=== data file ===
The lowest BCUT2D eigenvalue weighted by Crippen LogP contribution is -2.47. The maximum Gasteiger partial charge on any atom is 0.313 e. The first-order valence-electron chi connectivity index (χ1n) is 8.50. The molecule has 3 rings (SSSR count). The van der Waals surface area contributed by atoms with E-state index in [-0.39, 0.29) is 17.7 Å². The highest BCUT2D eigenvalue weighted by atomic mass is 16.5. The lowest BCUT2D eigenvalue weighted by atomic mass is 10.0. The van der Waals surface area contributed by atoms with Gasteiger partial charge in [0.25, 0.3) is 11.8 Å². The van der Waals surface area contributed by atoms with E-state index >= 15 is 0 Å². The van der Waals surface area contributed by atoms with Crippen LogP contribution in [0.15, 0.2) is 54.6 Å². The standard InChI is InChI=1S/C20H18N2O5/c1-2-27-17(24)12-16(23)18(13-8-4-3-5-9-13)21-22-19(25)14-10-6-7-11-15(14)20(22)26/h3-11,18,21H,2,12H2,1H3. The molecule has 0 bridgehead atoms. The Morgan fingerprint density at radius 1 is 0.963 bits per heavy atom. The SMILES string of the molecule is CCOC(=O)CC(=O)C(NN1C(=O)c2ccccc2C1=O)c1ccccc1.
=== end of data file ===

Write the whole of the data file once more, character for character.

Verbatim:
The lowest BCUT2D eigenvalue weighted by Crippen LogP contribution is -2.47. The maximum Gasteiger partial charge on any atom is 0.313 e. The first-order valence-electron chi connectivity index (χ1n) is 8.50. The molecule has 3 rings (SSSR count). The van der Waals surface area contributed by atoms with E-state index in [-0.39, 0.29) is 17.7 Å². The highest BCUT2D eigenvalue weighted by atomic mass is 16.5. The lowest BCUT2D eigenvalue weighted by atomic mass is 10.0. The van der Waals surface area contributed by atoms with Gasteiger partial charge in [0.25, 0.3) is 11.8 Å². The van der Waals surface area contributed by atoms with E-state index >= 15 is 0 Å². The van der Waals surface area contributed by atoms with Crippen LogP contribution in [0.15, 0.2) is 54.6 Å². The standard InChI is InChI=1S/C20H18N2O5/c1-2-27-17(24)12-16(23)18(13-8-4-3-5-9-13)21-22-19(25)14-10-6-7-11-15(14)20(22)26/h3-11,18,21H,2,12H2,1H3. The molecule has 0 bridgehead atoms. The Morgan fingerprint density at radius 1 is 0.963 bits per heavy atom. The SMILES string of the molecule is CCOC(=O)CC(=O)C(NN1C(=O)c2ccccc2C1=O)c1ccccc1.